Brian: We definitely expanded off that sound. "I Thought My Friends Were Punk" was a building block. Figuring out what works with the elements we have in order. Once we established that we tried to push things in every direction possible on this newest record. You'll hear songs that are very much old school punk/hardcore and others that are centered around grooves and hooks. Still, there are others that breathe a little more. Experimenting with different sounds and structures.
However, the foundation established on that first EP hasnt gone anywhere.

James: Did you record at Treehouse Studios again?

Brian: Hell yeah! We did with Frank Marra, who really gave insight into how to make these songs as big as possible. There are tons of layers, huge, heavy shit all over. We couldn't be happier with where we recorded and how it came out.

James: Was there anything specific Frank (Treehouse) brought out in you or your sound that made the difference?

Brian: As a vocalist he made me feel at home. He let me drink whiskey, record shit at my own pace and he was definitely open to ideas I had as well as providing me with his own ideas that would make a part go from pretty good to awesome. I'm not 100% used to being the vocalist in a band quite yet. I was always a bassist, so it was huge to have someone with patience and insight like Frank.

James: Brian, I've noticed that you tend to cling to the mic stand when playing live. You also have no issues with taking it to the crowd. Tell me a little bit about what you're going through mentally when you're kicking it live.

Brian: I find it best to have a clear head on stage. I spend the majority of the time just feeling out the drums and letting the music take me wherever it may be. It's always fun to mix it up with crowd. Apathy can be a killer, so i take every opportunity to get people engaged. A live performance is a give and take from both the performer and the crowd.
So my mentality is,  I'm here showing you what this music means to me and you showed up to watch. So lets make things interesting. Show me you have some type of raw emotion/music breeding inside you. We're not up there playing Top 40 covers.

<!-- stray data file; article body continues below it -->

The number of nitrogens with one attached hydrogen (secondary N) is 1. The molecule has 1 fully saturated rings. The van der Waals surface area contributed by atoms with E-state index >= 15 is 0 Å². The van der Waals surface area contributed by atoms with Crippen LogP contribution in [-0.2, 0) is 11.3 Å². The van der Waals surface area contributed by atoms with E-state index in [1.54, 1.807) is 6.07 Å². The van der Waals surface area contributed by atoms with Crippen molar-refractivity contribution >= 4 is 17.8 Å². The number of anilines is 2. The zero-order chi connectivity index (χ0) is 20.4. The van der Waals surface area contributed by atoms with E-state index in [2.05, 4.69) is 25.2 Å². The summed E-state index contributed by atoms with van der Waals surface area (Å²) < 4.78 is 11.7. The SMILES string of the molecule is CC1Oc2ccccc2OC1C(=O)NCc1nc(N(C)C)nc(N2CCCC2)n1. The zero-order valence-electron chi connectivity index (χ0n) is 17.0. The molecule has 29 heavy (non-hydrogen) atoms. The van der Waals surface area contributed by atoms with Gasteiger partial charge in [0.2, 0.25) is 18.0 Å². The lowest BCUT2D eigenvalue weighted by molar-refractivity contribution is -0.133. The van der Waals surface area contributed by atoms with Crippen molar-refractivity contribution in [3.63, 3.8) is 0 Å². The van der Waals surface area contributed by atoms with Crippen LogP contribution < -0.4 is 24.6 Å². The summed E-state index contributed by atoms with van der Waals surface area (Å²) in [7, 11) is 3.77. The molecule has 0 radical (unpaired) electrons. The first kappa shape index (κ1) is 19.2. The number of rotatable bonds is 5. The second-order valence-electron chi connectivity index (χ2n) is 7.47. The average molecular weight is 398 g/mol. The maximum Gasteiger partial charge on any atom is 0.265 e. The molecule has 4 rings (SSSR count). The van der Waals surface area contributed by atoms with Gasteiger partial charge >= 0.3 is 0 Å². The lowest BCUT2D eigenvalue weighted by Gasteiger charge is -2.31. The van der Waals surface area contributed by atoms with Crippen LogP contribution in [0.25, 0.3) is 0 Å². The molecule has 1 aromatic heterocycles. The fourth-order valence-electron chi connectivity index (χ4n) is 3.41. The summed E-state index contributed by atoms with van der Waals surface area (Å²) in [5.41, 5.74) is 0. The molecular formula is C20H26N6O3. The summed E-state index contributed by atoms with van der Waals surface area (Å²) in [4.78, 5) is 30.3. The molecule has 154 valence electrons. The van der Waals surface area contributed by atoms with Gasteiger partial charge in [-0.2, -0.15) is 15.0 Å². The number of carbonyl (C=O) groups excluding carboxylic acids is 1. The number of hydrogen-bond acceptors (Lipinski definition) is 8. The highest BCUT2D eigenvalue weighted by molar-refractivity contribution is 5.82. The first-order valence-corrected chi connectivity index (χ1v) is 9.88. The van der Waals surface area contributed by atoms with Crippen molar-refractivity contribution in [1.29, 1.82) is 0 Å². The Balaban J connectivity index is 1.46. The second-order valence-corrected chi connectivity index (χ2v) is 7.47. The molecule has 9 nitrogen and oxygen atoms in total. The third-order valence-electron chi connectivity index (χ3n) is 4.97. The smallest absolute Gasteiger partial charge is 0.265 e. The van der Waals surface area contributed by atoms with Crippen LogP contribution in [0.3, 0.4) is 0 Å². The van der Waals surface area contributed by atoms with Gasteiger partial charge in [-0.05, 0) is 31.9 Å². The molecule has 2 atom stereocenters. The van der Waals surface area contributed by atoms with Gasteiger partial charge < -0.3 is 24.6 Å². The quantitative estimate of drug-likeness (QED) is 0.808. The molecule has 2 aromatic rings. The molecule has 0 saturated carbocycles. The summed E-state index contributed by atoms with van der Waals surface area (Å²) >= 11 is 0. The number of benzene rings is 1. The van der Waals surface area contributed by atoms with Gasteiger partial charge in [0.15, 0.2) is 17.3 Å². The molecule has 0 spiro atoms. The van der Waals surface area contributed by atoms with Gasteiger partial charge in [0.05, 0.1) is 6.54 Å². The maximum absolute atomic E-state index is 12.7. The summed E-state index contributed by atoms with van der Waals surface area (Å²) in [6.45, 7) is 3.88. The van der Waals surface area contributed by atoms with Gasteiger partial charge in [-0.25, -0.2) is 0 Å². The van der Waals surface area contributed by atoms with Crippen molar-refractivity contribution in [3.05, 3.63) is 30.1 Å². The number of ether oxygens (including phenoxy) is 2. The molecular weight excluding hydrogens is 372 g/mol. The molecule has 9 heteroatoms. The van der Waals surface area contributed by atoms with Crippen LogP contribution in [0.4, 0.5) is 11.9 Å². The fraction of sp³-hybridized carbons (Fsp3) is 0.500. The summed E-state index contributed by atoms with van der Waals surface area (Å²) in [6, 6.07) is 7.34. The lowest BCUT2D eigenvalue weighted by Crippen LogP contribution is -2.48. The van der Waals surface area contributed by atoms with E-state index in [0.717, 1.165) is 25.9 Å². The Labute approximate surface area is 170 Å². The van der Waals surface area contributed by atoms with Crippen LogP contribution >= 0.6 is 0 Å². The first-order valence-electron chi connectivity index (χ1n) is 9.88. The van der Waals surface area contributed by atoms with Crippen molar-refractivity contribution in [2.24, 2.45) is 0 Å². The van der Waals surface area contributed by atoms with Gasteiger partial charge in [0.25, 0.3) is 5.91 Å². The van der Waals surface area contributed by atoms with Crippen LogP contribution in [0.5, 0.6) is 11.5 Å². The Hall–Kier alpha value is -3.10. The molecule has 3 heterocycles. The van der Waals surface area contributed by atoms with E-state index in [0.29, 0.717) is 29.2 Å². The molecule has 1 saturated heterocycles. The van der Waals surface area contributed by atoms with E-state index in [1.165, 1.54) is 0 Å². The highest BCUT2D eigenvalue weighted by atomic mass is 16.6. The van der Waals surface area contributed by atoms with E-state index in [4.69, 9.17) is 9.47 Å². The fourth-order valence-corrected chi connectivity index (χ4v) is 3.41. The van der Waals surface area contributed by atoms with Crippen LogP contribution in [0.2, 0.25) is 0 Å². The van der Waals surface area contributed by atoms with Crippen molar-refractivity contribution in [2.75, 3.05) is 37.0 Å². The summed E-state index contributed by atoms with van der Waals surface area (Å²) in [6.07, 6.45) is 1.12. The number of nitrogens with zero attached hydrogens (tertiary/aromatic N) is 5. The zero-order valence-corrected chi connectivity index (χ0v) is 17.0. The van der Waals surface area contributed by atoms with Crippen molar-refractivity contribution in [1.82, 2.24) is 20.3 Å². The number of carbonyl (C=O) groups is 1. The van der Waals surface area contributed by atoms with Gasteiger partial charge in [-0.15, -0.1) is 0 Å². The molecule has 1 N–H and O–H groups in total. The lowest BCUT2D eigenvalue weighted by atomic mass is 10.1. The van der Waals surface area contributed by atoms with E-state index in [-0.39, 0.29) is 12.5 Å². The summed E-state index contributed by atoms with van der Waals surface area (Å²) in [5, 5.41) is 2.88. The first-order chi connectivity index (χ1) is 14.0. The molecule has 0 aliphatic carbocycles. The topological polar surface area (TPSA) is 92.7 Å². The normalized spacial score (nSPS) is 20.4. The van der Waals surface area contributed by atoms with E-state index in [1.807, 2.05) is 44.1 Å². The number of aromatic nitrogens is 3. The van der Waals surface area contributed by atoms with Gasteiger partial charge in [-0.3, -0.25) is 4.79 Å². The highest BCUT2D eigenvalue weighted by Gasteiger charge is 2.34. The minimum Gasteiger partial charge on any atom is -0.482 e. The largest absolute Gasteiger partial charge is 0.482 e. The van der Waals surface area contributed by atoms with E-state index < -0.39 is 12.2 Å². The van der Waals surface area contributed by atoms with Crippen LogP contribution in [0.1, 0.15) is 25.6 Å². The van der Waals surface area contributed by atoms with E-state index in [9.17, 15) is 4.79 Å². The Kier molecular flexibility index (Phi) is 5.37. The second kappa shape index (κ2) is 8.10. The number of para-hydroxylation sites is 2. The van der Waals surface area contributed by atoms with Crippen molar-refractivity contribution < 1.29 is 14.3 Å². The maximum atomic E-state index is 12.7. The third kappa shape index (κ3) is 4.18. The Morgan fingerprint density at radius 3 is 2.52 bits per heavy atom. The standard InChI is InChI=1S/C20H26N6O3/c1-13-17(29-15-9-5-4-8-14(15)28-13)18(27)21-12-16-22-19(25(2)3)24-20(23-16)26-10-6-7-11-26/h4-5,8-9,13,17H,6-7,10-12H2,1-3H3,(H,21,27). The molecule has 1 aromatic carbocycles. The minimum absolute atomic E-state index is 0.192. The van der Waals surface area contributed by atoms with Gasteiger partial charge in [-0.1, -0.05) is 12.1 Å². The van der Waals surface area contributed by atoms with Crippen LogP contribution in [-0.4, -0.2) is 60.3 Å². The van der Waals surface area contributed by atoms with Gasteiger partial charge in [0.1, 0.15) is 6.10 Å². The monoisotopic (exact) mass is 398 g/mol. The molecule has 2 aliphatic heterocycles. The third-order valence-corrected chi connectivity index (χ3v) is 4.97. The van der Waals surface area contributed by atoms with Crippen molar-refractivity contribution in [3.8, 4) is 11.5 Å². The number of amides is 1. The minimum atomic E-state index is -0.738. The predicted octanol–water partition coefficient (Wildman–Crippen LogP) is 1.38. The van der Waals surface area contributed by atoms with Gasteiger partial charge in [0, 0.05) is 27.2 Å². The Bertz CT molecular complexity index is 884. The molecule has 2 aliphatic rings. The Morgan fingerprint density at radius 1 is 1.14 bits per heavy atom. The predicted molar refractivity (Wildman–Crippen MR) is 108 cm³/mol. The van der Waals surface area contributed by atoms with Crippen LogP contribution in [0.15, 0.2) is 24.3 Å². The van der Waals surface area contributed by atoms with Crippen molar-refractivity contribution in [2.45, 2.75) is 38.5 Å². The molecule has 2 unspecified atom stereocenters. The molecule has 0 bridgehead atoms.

You came to the punk rock show. Let's fuck this place up.

James: Dan, how is law school going to ultimately effect your dedication to the band?

Dan: School is the priority, but playing music is obviously a passion that isn't going away. I make the time for it. Other people I know who have started law school have seen their creative exploits suffer greatly because they just don't have the energy. Thankfully, I'm managing to excel in school and keep playing. If we ever became a "full-time touring band," the current shared view is that I'd write with the band, but not tour, except as my schedule allows. School isn't so much the ultimate constraint; it's when I begin practicing.

James: Tell us about The Fort and what went down there? Are there any plans to resume shows there or are the cops keeping a watchful eye on the place?

Dan: There was never any police involvement. It was a typical Landlord/Tenant dispute with an overzealous, townie landlord "with connections." He was trying to intimidate the proprietor of the place, claiming his "buddies" at the department had the place staked out as if what was going on there was illegal. That was found to be false. Basically, the landlord didn't like his lessee using the space for what he saw as some sort of dangerous and illegitimate business activity outside what was stipulated in their commercial lease agreement. There's talk between the landlord and his tenant to do shows there in a more limited capacity but I am not and may not become involved.

Man on Fire  Facebook
Man on Fire  Bandcamp